GAA: One More Time

GAA One More Time
18 September 2016; Aidan O’Shea of Mayo runs out onto the pitch ahead of the GAA Football All-Ireland Senior Championship Final match between Dublin and Mayo at Croke Park in Dublin. Photo by Stephen McCarthy/Sportsfile

Mayo live to fight another day in their quest to end 65 years of hurt after coming back into one of the most thrilling All Ireland finals in history after the unluckiest of starts.

Stephen Rochford’s men were arguably the better team for the whole 70 minutes, plus seven of stoppage time, against a lacklustre Dublin.

But many will argue that Jim Gavin’s men are unlikely to play as poorly again, while Mayo still have some fine-tuning to do if they are to claim the Sam Maguire that Aidan O’Shea and his Mayo teammates so desperately covet.

Apart from conceding the two own goals in the first half, the Connacht men held the country’s most devastating attacking team scoreless from play for the opening half an hour. But Rochford said that they wouldn’t be feeling sorry for themselves and would regroup to work on their game to come back with the best chance of winning the next day, saying that it was now only ‘half-time’.

“You don’t feel sorry for yourself. We said we weren’t going to have regrets about certain things that would happen during the course of the year and during the course of the game,” he said. “Some days you get a decision or you don’t get a decision; you get a lucky goal, you get unlucky. Things happen. It’s 70 minutes, it’s not a defining moment so for us it’s half-time.”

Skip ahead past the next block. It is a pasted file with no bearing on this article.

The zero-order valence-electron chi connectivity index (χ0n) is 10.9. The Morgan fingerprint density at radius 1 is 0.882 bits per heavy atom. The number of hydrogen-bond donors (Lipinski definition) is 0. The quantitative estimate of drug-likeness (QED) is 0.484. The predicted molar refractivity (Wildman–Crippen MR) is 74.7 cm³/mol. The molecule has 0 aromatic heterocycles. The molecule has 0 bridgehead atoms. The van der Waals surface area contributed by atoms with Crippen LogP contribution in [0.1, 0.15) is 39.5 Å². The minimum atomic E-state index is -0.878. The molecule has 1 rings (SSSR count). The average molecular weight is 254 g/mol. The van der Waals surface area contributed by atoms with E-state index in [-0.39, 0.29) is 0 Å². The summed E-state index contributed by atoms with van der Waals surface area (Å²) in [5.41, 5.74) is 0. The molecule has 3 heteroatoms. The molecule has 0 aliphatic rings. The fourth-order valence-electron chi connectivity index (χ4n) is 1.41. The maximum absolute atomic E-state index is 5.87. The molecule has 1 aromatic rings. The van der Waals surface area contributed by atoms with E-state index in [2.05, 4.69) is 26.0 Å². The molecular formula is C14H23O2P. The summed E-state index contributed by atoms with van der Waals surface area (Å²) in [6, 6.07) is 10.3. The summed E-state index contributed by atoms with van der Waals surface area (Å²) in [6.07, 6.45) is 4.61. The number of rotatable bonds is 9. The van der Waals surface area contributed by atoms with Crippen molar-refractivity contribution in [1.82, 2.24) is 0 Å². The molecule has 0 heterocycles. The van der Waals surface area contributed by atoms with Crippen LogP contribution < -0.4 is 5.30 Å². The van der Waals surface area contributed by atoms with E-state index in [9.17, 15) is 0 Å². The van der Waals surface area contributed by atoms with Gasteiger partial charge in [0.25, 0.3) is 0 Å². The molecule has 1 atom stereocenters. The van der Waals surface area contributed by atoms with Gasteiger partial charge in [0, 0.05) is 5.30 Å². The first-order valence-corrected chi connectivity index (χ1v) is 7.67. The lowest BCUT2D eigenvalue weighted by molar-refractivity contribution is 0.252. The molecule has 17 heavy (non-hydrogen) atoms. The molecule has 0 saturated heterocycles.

Meanwhile Gavin demanded more from his players, saying that they hadn’t deserved to win. “we’re just happy to be leaving the ground this evening with the opportunity to try and go at it again in two weeks’ time,” he said.

“It’s not to the standards that we would go after. But I think over the expanse of the game, the full 70 minutes, we just didn’t perform to our standards. We didn’t deserve to win.”

Ticket windfall for GAA

The GAA also announced that they are reducing the entrance fee for the replay, on 1st October at 5pm, as it is estimated the association will pocket an extra €3 million from the extra game. Tickets will be available for the reduced price of €60, while admission to Hill 16 will cost €30.

Stand tickets for Sunday’s 2-09 to 0-15 draw between Dublin and Mayo were priced at €80 with terrace tickets selling for €40. In addition, there will be a limited number of €10 tickets available for Under 16s from the competing counties only.

There will be no tickets on general sale.

Tickets will be distributed to clubs via county committees and to 6,700 GAA Season Ticket holders from competing counties (including 1300 juveniles).

The replay means there will be more tickets distributed to Dublin and Mayo as there is no minor final replay to take place, taking away the allocation that was needed for that match last weekend.

Some have argued the reduction is not enough as the All Ireland Hurling Final replay of 2014 is recalled, when the second outing between Kilkenny and Tipperary saw stand tickets reduced to €50 and Hill 16 tickets to just €25.

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